“If you put shame in a petri dish, it needs three ingredients to grow exponentially: secrecy, silence, and judgment. If you put the same amount of shame in the petri dish and douse it with empathy, it can’t survive.” ~Brené Brown
I was in two prisons.
One physical. One mental.
The physical version was Otisville Federal Prison.
I was living so out of alignment with who I was and who I wanted to become and self-sabotaged in a colossal way, defrauding one of the largest tech companies in the world.
My mental prison, my personal hell, was the all-consuming power of shame. Hurting the one I love, disappointing my family, and letting myself down. Ignoring the voice inside that told me not to commit the fraud.
I believed with all my soul that I destroyed the most extraordinary gift life has to offer us: love.
I was trapped in my head and couldn’t see a way out or even a reason to try.
With every ounce of my being, I believed, “I am undeserving of love, happiness, forgiveness, and peace. I destroyed love and will never be worthy of it again. I deserve a lifetime of punishment.”
This was my prison. This is where I lived, falling further into darkness every day with no end in sight.
Shame is an insidious disease that lives, breathes, and grows in the darkness. Shame thrives in isolation, separation, and disconnection.
Shame wants to be alone.
Unless we do something about it, it will eat us alive from the inside out.
What do we do with something that lives in the dark? Something that craves isolation, separation, and disconnection?
We shine a light on it. We shine a light on it by speaking about it. By being open, by having the conversations we’re afraid to have.
Shame withers and dies in the face of vulnerability.
When we are vulnerable, not only do we shine a light on our shame, but we also give others permission to do the same.
When we shine a light on shame, when we are vulnerable and open up, we take the first step out of the darkness.
And we realize that we are not alone.
I couldn’t jump headfirst into vulnerability; I was too afraid. But I knew that if I allowed shame to consume me, it would never release its grip on my life.
How did I get to where I could be vulnerable, open, and share?
Here are the first three steps I took.
I spent my days in prison wishing I wasn’t in prison.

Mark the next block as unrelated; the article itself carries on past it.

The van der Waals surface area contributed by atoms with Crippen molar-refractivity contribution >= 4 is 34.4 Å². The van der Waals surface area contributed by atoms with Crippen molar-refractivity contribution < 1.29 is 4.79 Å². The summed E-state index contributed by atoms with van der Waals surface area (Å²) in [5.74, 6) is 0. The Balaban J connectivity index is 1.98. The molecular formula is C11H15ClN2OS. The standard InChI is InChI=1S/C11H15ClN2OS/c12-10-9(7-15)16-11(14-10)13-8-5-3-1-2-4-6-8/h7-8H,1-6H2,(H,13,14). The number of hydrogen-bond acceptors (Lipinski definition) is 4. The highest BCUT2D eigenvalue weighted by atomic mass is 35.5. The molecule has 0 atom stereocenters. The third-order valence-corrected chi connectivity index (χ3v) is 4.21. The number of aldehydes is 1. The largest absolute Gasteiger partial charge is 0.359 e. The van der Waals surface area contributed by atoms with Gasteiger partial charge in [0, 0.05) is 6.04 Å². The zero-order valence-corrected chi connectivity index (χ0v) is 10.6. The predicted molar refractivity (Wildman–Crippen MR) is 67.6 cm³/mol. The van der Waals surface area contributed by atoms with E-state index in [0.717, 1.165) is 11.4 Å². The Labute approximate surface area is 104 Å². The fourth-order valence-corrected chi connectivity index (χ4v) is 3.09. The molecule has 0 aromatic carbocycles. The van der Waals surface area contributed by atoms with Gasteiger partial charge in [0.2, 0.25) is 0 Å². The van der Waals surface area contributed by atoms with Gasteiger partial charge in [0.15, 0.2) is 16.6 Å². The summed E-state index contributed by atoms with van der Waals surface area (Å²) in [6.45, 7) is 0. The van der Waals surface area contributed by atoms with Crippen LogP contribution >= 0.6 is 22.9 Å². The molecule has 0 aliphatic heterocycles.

I spent my days wishing I hadn’t made the choices I made that landed me in prison.
I wished and dreamed for life to be anything other than it was. I was fighting against a past and circumstance that couldn’t be changed.
I would never have freedom from shame if I continued to fight for what couldn’t be changed. I had to do what I was so afraid to do.
I had to accept reality.
I didn’t want to. It felt like giving up; it felt passive. Fighting equals progress. But does it? What was I fighting against? As much as I wish there were, there is no such thing as a time machine Delorean.
Accepting reality isn’t giving up; it isn’t passive. It was an act of courage for me to say, “I accept that I betrayed myself and chose to commit a crime. I hit the ‘enter’ button, the single keystroke that started it all. I accept I made the choice to continue in the face of the universe screaming at me to stop. I accept that I am in prison. I accept that I hurt the woman I love, my family, my friends….”
A weight lifted off of me when I wrote that. I wasn’t trapped in the past. I felt something I thought was impossible in prison: freedom.
I lost trust in myself. How could I possibly trust myself when I am the one who did this to himself?
There is an emptiness that is all-consuming when you don’t trust yourself.
It’s a horrible feeling.
One day, scrolling through Twitter, my friend posted, “Surest path to self-confidence I know: making and keeping commitments to ourselves.”
That struck a chord. My friend walks the walk; this wasn’t just lip service.
From that one tweet, I committed to facing my biggest fear: public speaking. It took five years, but I eventually delivered a TEDx.
The TEDx was incredible, no doubt, but there was so much more than that. It created a way of life for me.
When you make and keep commitments, you change your inner narrative to one that’s empowering.
You change your story to being a person who TAKES ACTION.
You build trust because you kept your word to yourself. When we trust ourselves, we have confidence in ourselves.
When we have confidence in ourselves, we believe in ourselves. We trust ourselves.
Forgiveness is hard. It’s one of the hardest things I’ve done as I’ve rebuilt and reinvented my life.
I had to forgive myself for the choices that resulted in my arrest by the FBI and my sentence to two years in federal prison and cost me everything: my marriage, my homes, my cars, my sense of self-worth, and my identity.
I had to forgive myself for planning on killing myself.
I didn’t think I was worthy of forgiveness. Who was I to let myself off the hook with all the damage I had caused?
I had to take the first two steps of acccepting reality and cultivating self-trust.
When I took those first two steps, I understood that forgiving ourselves is one of the biggest acts of love and compassion we can do for ourselves.
When we forgive ourselves, we demonstrate that we are worthy of love and compassion.
Forgiveness cultivates our self-trust as well.
Forgiveness liberates you from a past that cannot be changed. You learn to let go of that baggage weighing you down.
There’s great freedom when we let go.
From these three steps, I reached a place where I could be vulnerable and, in turn, walk out of the prison of shame.
When we own our story, we own our life. When our story owns us, it owns our life.